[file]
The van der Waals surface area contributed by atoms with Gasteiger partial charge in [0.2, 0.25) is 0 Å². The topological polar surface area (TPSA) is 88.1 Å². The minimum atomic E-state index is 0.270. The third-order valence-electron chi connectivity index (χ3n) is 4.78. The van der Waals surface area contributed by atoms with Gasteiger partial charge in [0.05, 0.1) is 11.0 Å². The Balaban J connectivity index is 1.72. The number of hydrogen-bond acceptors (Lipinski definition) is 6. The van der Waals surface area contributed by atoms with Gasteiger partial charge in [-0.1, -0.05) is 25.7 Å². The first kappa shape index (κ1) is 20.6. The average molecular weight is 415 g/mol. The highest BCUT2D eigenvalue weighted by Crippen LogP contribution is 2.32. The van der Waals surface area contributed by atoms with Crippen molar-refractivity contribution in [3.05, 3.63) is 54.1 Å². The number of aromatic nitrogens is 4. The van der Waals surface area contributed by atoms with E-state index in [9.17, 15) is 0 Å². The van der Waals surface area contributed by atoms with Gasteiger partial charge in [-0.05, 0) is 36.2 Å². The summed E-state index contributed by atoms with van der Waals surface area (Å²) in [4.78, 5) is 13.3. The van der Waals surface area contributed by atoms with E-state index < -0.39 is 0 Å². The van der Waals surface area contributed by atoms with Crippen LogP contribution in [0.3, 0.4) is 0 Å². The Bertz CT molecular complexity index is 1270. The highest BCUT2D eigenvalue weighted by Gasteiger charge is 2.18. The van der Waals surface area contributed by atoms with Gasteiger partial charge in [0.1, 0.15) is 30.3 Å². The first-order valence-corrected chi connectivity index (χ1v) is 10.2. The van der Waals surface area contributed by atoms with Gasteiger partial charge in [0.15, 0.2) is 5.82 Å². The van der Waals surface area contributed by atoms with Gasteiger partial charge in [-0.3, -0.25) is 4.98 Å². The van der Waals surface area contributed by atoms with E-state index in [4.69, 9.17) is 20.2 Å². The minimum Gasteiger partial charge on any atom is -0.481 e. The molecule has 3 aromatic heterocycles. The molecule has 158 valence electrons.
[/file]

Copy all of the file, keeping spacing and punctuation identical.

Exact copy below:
The van der Waals surface area contributed by atoms with Gasteiger partial charge in [0.2, 0.25) is 0 Å². The topological polar surface area (TPSA) is 88.1 Å². The minimum atomic E-state index is 0.270. The third-order valence-electron chi connectivity index (χ3n) is 4.78. The van der Waals surface area contributed by atoms with Gasteiger partial charge in [0.05, 0.1) is 11.0 Å². The Balaban J connectivity index is 1.72. The number of hydrogen-bond acceptors (Lipinski definition) is 6. The van der Waals surface area contributed by atoms with Gasteiger partial charge in [-0.1, -0.05) is 25.7 Å². The first kappa shape index (κ1) is 20.6. The average molecular weight is 415 g/mol. The highest BCUT2D eigenvalue weighted by Crippen LogP contribution is 2.32. The van der Waals surface area contributed by atoms with Crippen molar-refractivity contribution in [3.05, 3.63) is 54.1 Å². The number of aromatic nitrogens is 4. The van der Waals surface area contributed by atoms with E-state index in [9.17, 15) is 0 Å². The van der Waals surface area contributed by atoms with Gasteiger partial charge in [-0.05, 0) is 36.2 Å². The summed E-state index contributed by atoms with van der Waals surface area (Å²) in [4.78, 5) is 13.3. The van der Waals surface area contributed by atoms with E-state index < -0.39 is 0 Å². The van der Waals surface area contributed by atoms with Crippen LogP contribution in [0.3, 0.4) is 0 Å². The Bertz CT molecular complexity index is 1270. The highest BCUT2D eigenvalue weighted by Gasteiger charge is 2.18. The van der Waals surface area contributed by atoms with Gasteiger partial charge in [0.1, 0.15) is 30.3 Å². The first-order valence-corrected chi connectivity index (χ1v) is 10.2. The van der Waals surface area contributed by atoms with Gasteiger partial charge in [0.15, 0.2) is 5.82 Å². The van der Waals surface area contributed by atoms with Gasteiger partial charge in [-0.3, -0.25) is 4.98 Å². The van der Waals surface area contributed by atoms with E-state index in [4.69, 9.17) is 20.2 Å². The minimum Gasteiger partial charge on any atom is -0.481 e. The molecule has 3 aromatic heterocycles. The molecule has 158 valence electrons.